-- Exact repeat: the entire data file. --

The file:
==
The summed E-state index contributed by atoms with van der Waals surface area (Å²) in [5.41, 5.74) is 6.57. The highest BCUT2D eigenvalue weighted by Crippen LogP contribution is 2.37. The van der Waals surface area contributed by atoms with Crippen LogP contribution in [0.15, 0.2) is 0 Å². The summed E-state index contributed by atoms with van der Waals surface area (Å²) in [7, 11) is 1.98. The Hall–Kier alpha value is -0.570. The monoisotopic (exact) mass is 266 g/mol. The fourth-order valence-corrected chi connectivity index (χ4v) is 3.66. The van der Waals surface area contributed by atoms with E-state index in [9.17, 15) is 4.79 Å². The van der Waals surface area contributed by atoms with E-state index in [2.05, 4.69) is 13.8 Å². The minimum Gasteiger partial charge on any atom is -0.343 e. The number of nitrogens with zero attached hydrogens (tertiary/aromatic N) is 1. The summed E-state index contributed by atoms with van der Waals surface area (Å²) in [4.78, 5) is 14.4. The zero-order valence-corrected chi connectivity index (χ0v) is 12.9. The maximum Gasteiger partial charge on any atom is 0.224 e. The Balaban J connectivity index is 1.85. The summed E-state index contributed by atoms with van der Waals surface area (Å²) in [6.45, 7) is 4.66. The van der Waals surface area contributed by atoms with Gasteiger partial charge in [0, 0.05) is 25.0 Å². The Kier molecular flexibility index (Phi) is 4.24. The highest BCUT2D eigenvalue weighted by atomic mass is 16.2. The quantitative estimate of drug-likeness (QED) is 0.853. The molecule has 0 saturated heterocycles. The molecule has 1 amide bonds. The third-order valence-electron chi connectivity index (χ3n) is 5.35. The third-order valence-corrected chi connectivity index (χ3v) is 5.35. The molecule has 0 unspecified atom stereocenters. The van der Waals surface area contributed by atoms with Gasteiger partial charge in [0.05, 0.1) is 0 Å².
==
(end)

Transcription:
The summed E-state index contributed by atoms with van der Waals surface area (Å²) in [5.41, 5.74) is 6.57. The highest BCUT2D eigenvalue weighted by Crippen LogP contribution is 2.37. The van der Waals surface area contributed by atoms with Crippen LogP contribution in [0.15, 0.2) is 0 Å². The summed E-state index contributed by atoms with van der Waals surface area (Å²) in [7, 11) is 1.98. The Hall–Kier alpha value is -0.570. The monoisotopic (exact) mass is 266 g/mol. The fourth-order valence-corrected chi connectivity index (χ4v) is 3.66. The van der Waals surface area contributed by atoms with E-state index in [9.17, 15) is 4.79 Å². The van der Waals surface area contributed by atoms with E-state index in [2.05, 4.69) is 13.8 Å². The minimum Gasteiger partial charge on any atom is -0.343 e. The number of nitrogens with zero attached hydrogens (tertiary/aromatic N) is 1. The summed E-state index contributed by atoms with van der Waals surface area (Å²) in [4.78, 5) is 14.4. The zero-order valence-corrected chi connectivity index (χ0v) is 12.9. The maximum Gasteiger partial charge on any atom is 0.224 e. The Balaban J connectivity index is 1.85. The summed E-state index contributed by atoms with van der Waals surface area (Å²) in [6.45, 7) is 4.66. The van der Waals surface area contributed by atoms with Gasteiger partial charge in [0, 0.05) is 25.0 Å². The Kier molecular flexibility index (Phi) is 4.24. The highest BCUT2D eigenvalue weighted by atomic mass is 16.2. The quantitative estimate of drug-likeness (QED) is 0.853. The molecule has 0 saturated heterocycles. The molecule has 1 amide bonds. The third-order valence-electron chi connectivity index (χ3n) is 5.35. The third-order valence-corrected chi connectivity index (χ3v) is 5.35. The molecule has 0 unspecified atom stereocenters. The van der Waals surface area contributed by atoms with Gasteiger partial charge in [0.05, 0.1) is 0 Å².